POLITICAL PROBE? PAH!
An extraordinarily successful business man, nationally known to all Canadians one of the clearest thinkers and keenest students of railway problems in the Dominion has expressed for the benefit of readers of Mac-
Lean’s his views on the ap-
palling deficit of the Canadian Government Railways and his suggestions for a solution. The interview, however, was given only under the strictest pledge of anonymity. Its substance follows, though no attempt has been made to reproduce the exact words.
DO YOU consider that the Government acted wisely in taking over the Transcontinental, Canadian Northern and Grand Trunk Pacific?”
A. “Certainly not. I did not think so then nor do I think so
Q.—“What alternative existed?”
A.—“Let them go into liquida-
Q.—“But what about the investors?”
A.—“When they made their investments they took risks and should liave known they were not putting their money into what could justly be termed absolutely safe securities. Many instances could he given where one or other of the railways taken over indulged in ventures which certainly could not be classed as conservative. Just to give one example which comes to mind: a good many years ago a well-known property was offered the Canadian Pacific Railway for many millions. A careful investigation of the proposition was made and the offer turned down. What happened? It was not long before the very same property was sold to the CanadianNorthern Railway for a larger sum, and bonds for it for twice the original amount were floated in England. Thus you have the extraordinary fact that the shareholders of the Canadian Northern paid for these collieries more than twice the sum for which they were offered to the Canadian Pacific.”
Q-—“What is your opinion of the value of an investigation by a parliamentary committee into the whole railway situation?”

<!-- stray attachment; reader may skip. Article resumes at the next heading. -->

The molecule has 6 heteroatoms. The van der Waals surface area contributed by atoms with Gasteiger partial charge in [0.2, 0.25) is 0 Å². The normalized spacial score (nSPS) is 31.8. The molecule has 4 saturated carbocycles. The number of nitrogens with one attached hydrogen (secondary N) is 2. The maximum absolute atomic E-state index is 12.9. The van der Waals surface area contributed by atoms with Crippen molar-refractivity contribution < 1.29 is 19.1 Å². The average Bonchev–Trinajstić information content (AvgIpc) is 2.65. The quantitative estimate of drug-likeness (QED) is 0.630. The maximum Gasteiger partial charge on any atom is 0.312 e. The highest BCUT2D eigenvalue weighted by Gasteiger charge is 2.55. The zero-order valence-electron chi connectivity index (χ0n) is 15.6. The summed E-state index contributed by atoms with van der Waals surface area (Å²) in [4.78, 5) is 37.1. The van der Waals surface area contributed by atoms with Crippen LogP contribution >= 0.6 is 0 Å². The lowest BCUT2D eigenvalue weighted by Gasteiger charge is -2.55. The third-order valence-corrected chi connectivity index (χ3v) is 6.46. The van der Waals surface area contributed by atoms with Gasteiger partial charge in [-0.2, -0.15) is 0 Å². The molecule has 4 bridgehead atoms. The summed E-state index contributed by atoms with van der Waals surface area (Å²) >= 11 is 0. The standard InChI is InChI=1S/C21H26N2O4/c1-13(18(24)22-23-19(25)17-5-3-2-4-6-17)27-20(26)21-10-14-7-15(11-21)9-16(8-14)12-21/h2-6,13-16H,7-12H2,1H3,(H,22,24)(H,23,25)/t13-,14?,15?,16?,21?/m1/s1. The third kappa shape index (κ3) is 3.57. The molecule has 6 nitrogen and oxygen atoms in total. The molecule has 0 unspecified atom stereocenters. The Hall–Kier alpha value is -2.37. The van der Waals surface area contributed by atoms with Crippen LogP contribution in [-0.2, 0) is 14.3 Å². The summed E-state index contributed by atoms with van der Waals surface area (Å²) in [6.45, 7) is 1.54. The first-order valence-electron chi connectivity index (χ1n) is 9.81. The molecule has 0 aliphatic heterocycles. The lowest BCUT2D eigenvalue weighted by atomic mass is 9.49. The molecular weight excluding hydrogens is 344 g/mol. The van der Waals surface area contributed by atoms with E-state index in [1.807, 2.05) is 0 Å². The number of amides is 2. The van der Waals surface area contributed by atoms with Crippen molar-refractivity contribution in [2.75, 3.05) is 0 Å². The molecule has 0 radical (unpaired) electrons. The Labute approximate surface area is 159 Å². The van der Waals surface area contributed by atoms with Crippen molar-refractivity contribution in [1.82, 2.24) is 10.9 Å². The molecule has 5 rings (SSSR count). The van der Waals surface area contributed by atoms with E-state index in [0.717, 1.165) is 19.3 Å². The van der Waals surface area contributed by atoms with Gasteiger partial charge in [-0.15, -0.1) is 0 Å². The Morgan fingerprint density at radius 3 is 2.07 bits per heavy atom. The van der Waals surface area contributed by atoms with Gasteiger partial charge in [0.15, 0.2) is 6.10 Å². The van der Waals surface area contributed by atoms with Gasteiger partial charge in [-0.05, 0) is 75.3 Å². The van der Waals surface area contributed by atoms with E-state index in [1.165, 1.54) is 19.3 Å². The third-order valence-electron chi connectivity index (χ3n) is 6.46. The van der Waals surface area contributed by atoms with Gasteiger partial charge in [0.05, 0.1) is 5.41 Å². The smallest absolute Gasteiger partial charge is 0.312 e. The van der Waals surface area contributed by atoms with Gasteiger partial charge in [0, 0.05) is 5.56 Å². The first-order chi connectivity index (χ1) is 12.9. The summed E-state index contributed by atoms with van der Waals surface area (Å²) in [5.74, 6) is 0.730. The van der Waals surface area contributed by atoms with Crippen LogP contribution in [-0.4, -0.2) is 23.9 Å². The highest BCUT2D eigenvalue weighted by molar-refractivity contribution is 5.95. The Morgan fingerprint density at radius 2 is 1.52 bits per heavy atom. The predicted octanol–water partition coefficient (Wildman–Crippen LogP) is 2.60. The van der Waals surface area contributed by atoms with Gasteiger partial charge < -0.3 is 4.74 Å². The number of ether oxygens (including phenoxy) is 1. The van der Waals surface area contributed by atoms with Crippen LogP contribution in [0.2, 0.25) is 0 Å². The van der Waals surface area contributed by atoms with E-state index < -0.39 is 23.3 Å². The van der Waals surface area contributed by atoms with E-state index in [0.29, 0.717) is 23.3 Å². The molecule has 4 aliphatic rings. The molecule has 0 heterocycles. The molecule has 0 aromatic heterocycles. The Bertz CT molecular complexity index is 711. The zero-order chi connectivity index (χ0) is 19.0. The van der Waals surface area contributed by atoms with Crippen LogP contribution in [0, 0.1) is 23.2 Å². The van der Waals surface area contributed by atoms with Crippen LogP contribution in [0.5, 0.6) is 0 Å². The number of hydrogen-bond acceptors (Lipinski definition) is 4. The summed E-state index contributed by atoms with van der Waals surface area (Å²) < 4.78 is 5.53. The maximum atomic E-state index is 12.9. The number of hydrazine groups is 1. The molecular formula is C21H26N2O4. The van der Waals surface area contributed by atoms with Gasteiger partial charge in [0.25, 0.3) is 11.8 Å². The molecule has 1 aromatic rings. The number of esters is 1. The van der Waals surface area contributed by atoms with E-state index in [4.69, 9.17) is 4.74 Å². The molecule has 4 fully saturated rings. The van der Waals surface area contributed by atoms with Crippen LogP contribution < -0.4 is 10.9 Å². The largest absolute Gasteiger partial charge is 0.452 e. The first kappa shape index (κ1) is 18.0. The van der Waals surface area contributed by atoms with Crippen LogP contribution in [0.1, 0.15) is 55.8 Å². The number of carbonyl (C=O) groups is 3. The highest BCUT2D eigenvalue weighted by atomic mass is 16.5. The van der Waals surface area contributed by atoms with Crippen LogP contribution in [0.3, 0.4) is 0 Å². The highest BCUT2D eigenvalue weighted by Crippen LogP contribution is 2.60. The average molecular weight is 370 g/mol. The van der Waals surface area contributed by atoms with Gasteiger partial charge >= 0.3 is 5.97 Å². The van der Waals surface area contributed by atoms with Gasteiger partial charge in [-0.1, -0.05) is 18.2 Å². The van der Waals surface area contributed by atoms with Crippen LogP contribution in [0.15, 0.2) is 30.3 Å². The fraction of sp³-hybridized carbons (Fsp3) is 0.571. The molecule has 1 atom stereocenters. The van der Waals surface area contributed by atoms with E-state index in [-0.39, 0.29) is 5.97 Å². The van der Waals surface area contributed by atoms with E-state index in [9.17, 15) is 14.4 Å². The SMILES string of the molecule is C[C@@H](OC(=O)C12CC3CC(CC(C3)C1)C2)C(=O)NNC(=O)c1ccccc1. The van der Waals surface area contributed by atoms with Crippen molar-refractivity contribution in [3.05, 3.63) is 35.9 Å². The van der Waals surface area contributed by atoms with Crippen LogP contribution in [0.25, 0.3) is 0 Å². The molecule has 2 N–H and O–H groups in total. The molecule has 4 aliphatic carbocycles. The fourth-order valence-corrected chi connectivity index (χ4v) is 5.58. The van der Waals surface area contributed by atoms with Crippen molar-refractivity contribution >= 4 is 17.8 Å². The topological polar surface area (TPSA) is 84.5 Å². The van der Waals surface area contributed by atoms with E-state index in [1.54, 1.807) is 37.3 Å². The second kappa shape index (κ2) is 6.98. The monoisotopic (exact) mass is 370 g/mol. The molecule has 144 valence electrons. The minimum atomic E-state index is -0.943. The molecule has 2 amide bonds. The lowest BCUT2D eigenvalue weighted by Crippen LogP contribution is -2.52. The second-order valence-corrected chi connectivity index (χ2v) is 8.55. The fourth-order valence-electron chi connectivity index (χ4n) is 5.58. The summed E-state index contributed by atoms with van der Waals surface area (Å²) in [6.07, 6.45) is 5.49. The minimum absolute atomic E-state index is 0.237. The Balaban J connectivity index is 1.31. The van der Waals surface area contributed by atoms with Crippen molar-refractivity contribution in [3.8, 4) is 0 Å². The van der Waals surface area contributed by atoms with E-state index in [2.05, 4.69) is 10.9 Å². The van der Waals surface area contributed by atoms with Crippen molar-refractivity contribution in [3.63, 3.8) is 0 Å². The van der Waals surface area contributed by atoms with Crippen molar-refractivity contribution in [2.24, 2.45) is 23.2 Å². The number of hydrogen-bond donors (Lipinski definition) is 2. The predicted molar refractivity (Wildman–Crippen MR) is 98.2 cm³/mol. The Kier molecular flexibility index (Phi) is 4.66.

A. A snort, partly of derision, partly of disgust, was the reply. “Parliamentary probe? Pah! What good would that do? \\ hat could it possibly accomplish except to waste a lot of valuable time and throw a smoke-cloud around the real issue? A parliamentary committee would be composed of nothing but a bunch of amateurs and any investigation made by the members at Ottawa would be worth-
An Impartial Commission of Experts
“What, then, is the solution? With an announced • deficit of $68,000,000 last year—and a deficit which J. L. Payne, former government railway statistician, places actually at $140,000,000—what can be done?”
A.—“There is but one business-like solution: a commission composed of recognized railway experts should be appointed. These men must be absolutely impartial and should proceed to study Canadian Government Railways’ problems strictly and solely from the practical railway man’s viewpoint. No other considerations should be permitted to interfere.”
Q.—“Can the right men be secured?”
A.—“Yes, I think so; but not in Canada. There are, of course, in the Dominion many excellent railway men, masters of the various problems of railway construction, operation and finance, but there would likely be great difficulty in getting hold of men who are without some bias. Men whom I could name would likely be biased in favor of the Canadian Pacific: others would be almost certain to be prejudiced in favor of the Government lines.
“I would go outside Canada altogether for the members of this commission. Absolutely the biggest men in the world should be sought, for we have to-day no problem to compare in importance with that of our railways. In fact, it is more than of paramount importance—it is a menace. The railway problems of Great Britain are not the same as ours, therefore, we should seek the members for our commission in the United States. Only there can we hope to get men who are absolutely independent and definitely qualified.”
fhe Way Out
an impartial composed of practical railway men — so Hint they will be without bias the members should be selected in the United States.